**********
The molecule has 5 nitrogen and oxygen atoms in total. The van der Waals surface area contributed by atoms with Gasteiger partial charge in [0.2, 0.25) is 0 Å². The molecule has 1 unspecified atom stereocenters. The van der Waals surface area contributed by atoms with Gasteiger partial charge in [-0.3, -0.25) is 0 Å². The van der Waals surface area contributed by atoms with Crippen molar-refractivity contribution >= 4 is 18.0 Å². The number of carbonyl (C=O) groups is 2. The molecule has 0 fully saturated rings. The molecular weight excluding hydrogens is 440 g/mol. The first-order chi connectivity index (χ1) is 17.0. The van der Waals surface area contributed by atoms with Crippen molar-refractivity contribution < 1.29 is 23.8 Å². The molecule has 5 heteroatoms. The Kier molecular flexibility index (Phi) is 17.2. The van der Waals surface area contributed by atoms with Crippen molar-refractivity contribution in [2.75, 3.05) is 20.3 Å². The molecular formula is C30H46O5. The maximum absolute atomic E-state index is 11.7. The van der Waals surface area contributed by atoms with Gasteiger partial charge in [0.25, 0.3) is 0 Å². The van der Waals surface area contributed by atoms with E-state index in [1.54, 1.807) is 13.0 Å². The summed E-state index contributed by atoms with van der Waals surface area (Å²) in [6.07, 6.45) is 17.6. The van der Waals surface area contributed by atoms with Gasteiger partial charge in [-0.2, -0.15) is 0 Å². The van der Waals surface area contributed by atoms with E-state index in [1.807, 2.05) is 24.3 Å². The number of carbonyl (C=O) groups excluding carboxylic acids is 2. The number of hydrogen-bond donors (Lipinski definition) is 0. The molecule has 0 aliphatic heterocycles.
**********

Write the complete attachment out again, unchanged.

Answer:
The molecule has 5 nitrogen and oxygen atoms in total. The van der Waals surface area contributed by atoms with Gasteiger partial charge in [0.2, 0.25) is 0 Å². The molecule has 1 unspecified atom stereocenters. The van der Waals surface area contributed by atoms with Gasteiger partial charge in [-0.3, -0.25) is 0 Å². The van der Waals surface area contributed by atoms with Crippen molar-refractivity contribution >= 4 is 18.0 Å². The number of carbonyl (C=O) groups is 2. The molecule has 0 fully saturated rings. The molecular weight excluding hydrogens is 440 g/mol. The first-order chi connectivity index (χ1) is 17.0. The van der Waals surface area contributed by atoms with Crippen molar-refractivity contribution < 1.29 is 23.8 Å². The molecule has 5 heteroatoms. The Kier molecular flexibility index (Phi) is 17.2. The van der Waals surface area contributed by atoms with Crippen molar-refractivity contribution in [2.75, 3.05) is 20.3 Å². The molecular formula is C30H46O5. The maximum absolute atomic E-state index is 11.7. The van der Waals surface area contributed by atoms with Gasteiger partial charge in [0.25, 0.3) is 0 Å². The van der Waals surface area contributed by atoms with E-state index in [1.54, 1.807) is 13.0 Å². The summed E-state index contributed by atoms with van der Waals surface area (Å²) in [6.07, 6.45) is 17.6. The van der Waals surface area contributed by atoms with Gasteiger partial charge in [-0.2, -0.15) is 0 Å². The van der Waals surface area contributed by atoms with E-state index in [1.807, 2.05) is 24.3 Å². The number of carbonyl (C=O) groups excluding carboxylic acids is 2. The number of hydrogen-bond donors (Lipinski definition) is 0. The molecule has 0 aliphatic heterocycles.